color [is] something I find appealing. I feel that a lot of times if it’s not on a wall in a museum or gallery, it’s not considered art. I wish it were treated with a little more respect on both sides — that people might take the time to notice it and see it for its strengths. But I also wish the artists themselves would be a little more respectful of the property and environment they place it in.”
Evidence of the various influences in Wood’s art extends beyond stylistic applications to specific references in the subject matter. For instance, a grid of nine graffiti paintings called Booger Masks is based on traditional Cherokee masks worn as part of a dance that developed in response to the unease resulting from European settlers encroaching on Indian land. The series is done as multiples in a reference to Andy Warhol. Another painting depicts a field of cornstalks with exposed kernels exploding into popcorn. “It’s my way of blending Indian art and Pop art,” Wood said of the painting, titled POPcorn! “I wanted to show that Indian art draws on a whole world of different influences. I think there is plenty of room for traditional and more modern takes on Indian art. I’m excited that there are so many Native artists working with a more modern spin, opening up new doors and ideas and drawing on those different influences.”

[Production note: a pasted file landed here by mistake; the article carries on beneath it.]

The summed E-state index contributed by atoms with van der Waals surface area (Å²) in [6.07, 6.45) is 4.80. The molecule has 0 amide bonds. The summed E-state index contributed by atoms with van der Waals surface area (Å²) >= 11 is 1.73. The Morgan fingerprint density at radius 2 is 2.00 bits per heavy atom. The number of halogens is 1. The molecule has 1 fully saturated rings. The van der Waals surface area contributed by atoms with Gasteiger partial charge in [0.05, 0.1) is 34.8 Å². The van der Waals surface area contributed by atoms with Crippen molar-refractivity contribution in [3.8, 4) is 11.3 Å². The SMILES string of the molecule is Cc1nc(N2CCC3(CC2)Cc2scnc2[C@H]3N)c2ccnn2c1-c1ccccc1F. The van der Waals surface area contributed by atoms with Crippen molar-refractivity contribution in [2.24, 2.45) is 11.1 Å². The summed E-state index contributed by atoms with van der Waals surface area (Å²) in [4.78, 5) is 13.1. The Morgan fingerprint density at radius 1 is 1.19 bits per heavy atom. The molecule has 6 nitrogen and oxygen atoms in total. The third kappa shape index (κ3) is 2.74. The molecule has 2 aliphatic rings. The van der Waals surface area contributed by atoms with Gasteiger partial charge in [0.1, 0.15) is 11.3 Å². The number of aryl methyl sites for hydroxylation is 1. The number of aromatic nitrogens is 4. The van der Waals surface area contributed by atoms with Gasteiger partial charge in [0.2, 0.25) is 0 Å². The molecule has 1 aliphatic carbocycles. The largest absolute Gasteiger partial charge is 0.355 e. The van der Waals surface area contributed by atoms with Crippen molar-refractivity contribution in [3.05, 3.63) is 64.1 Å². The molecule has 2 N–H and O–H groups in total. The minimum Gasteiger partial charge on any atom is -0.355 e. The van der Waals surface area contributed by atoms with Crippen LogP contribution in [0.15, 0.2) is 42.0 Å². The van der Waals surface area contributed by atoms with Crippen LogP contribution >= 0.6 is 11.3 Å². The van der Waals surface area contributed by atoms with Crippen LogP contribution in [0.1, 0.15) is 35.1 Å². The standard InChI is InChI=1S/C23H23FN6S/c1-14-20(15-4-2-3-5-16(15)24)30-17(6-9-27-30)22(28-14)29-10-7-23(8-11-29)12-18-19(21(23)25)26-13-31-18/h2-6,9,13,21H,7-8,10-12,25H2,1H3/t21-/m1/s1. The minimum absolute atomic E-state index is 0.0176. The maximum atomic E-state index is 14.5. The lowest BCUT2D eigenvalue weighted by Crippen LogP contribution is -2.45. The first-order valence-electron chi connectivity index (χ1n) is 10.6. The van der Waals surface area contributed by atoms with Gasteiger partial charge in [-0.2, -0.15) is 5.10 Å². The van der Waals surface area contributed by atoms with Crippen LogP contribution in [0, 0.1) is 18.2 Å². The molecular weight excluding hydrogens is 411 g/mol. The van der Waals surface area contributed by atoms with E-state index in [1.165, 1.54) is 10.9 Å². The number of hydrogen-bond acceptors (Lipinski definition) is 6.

In addition to the Pop-art paintings, Wood’s show includes three large ceramic vessels that incorporate the hand-built slab-and-coil method he learned from Osti. The reduction of floral design elements to flat, basic shapes is in keeping with a Pop aesthetic. So, too, are the vessels’ vibrant colors — a look that seems to carry over from his paintings, which are rendered flat, having more to do with shapes painted in uniform colors than with varying tones and details.
This kind of look translates well in Removal, a reimagining of Picasso’s Guernica that Wood based on the Trail of Tears, the forced displacement and relocation of southeastern Indian tribes in the 1830s to what is now Oklahoma. Picasso’s original painting was named for a Basque town bombed by German planes in 1937, during the Spanish Civil War. How Wood came to paint Removal is a testament to the enduring power of Guernica. “I was over in Spain at the Museo Reina Sofía in Madrid,” he said. “I forgot the painting was there. I turned a corner, and there it was. It just stayed with me, and I wanted to do my own take on it. I started researching Guernica and researching the Trail of Tears. I was trying to draw reference points to the Cherokees’ removal.”
By divorcing the original painting from specific historical markers or reference points, other than the title, Picasso’s statement became a general
Stephen Wood: POPcorn!, 2010, acrylic on canvas, 36 x 48 inches Below left, Jessica’s Flowers, 2010, mixed media, 17 x 14 inches